The human cost of fracture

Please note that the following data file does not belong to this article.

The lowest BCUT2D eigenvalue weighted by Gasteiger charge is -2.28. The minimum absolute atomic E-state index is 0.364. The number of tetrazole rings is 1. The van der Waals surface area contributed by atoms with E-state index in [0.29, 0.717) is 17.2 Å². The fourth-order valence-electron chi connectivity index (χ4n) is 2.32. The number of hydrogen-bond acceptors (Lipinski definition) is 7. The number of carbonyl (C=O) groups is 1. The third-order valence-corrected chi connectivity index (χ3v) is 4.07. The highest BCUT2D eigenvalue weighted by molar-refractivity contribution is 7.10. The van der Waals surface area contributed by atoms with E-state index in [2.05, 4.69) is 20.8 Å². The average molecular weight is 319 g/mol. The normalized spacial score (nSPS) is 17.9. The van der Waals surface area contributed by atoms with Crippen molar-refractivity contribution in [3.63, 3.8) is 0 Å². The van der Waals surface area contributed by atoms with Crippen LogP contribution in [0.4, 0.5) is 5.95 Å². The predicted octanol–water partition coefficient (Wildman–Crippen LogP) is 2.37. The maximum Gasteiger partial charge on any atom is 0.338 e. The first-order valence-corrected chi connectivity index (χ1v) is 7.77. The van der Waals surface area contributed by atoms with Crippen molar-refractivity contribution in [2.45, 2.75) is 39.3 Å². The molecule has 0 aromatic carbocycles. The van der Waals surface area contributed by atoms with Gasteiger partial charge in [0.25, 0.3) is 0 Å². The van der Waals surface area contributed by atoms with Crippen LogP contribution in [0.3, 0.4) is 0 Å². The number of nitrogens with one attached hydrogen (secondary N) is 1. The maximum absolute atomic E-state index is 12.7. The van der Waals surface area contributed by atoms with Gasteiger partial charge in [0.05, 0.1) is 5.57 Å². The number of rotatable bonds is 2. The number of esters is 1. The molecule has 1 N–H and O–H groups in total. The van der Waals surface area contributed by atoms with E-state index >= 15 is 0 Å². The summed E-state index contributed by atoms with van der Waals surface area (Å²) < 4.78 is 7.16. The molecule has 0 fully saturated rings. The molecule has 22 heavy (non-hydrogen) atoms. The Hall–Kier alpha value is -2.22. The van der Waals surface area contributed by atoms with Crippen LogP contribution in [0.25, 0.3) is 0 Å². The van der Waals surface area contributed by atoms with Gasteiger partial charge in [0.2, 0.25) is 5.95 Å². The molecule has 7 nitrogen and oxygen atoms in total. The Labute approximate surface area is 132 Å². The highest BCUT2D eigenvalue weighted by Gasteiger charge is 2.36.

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In this population-based, observational study, we document the personal burden of fracture and utilization of community and health services for women during the 12-month period following a fracture. Participants were 598 women (aged 35–92 years) with incident fracture in the years 1994–1996 who were enrolled in the Geelong Osteoporosis Study. Almost all hip fracture cases and 27% of nonhip fracture cases were hospitalized. Homes were modified in 14% of cases, and 32% of the women purchased or hired equipment to assist with activities of daily living. Three-quarters of women with hip, pelvis, or lower limb fractures were confined to the home, had to walk with a walking aid, or could walk only short distances for several weeks. After a year, nearly one-half had not regained prefracture mobility. One-seventh of women with upper-limb fractures did not venture outside the home for at least 6 weeks. Nearly half of all fracture cases needed help with personal care and housework during the first 6 weeks. After 6 months, 3.4% of all patients and 19.6% of hip, 12.8% of humeral, and 4.7% of spine fracture patients required assistance with bathing and showering. After a year, more than half of the hip fracture cases remained restricted regarding housework, gardening, and transport. These findings have important implications for rehabilitation therapy. A fracture, regardless of site, had a major impact on a woman’s lifestyle and well-being. Most women were restricted in their activities of daily living and suffered loss of confidence and independence. Short-term morbidity was common for all fractures, with varying degrees of prolonged morbidity often extending to at least a year postfracture.